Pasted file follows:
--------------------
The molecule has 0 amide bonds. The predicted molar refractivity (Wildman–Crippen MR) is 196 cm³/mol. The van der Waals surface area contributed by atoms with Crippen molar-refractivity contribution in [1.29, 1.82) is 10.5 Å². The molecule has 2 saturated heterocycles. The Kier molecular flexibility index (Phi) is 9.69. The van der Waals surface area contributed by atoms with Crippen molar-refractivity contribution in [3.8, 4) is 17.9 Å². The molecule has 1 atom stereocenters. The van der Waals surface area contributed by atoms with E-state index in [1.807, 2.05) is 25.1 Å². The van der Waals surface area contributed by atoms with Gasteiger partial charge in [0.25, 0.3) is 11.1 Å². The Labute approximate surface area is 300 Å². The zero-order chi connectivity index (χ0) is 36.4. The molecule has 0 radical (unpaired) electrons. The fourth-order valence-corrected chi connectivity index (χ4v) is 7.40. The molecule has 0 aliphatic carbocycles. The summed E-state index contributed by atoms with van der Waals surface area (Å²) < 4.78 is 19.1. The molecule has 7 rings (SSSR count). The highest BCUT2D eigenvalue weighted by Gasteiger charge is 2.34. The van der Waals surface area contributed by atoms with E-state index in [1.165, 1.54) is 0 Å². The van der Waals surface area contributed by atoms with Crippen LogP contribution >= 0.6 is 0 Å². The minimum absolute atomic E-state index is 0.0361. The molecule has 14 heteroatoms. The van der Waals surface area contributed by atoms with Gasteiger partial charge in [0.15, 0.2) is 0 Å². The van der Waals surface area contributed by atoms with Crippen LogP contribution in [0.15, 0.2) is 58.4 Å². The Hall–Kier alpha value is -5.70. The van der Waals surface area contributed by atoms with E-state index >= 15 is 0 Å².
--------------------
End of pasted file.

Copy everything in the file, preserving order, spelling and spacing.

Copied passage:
The molecule has 0 amide bonds. The predicted molar refractivity (Wildman–Crippen MR) is 196 cm³/mol. The van der Waals surface area contributed by atoms with Crippen molar-refractivity contribution in [1.29, 1.82) is 10.5 Å². The molecule has 2 saturated heterocycles. The Kier molecular flexibility index (Phi) is 9.69. The van der Waals surface area contributed by atoms with Crippen molar-refractivity contribution in [3.8, 4) is 17.9 Å². The molecule has 1 atom stereocenters. The van der Waals surface area contributed by atoms with E-state index in [1.807, 2.05) is 25.1 Å². The van der Waals surface area contributed by atoms with Gasteiger partial charge in [0.25, 0.3) is 11.1 Å². The Labute approximate surface area is 300 Å². The zero-order chi connectivity index (χ0) is 36.4. The molecule has 0 radical (unpaired) electrons. The fourth-order valence-corrected chi connectivity index (χ4v) is 7.40. The molecule has 0 aliphatic carbocycles. The summed E-state index contributed by atoms with van der Waals surface area (Å²) < 4.78 is 19.1. The molecule has 7 rings (SSSR count). The highest BCUT2D eigenvalue weighted by Gasteiger charge is 2.34. The van der Waals surface area contributed by atoms with E-state index in [1.165, 1.54) is 0 Å². The van der Waals surface area contributed by atoms with Crippen LogP contribution >= 0.6 is 0 Å². The minimum absolute atomic E-state index is 0.0361. The molecule has 14 heteroatoms. The van der Waals surface area contributed by atoms with Gasteiger partial charge in [0.15, 0.2) is 0 Å². The van der Waals surface area contributed by atoms with Crippen LogP contribution in [0.15, 0.2) is 58.4 Å². The Hall–Kier alpha value is -5.70. The van der Waals surface area contributed by atoms with E-state index >= 15 is 0 Å².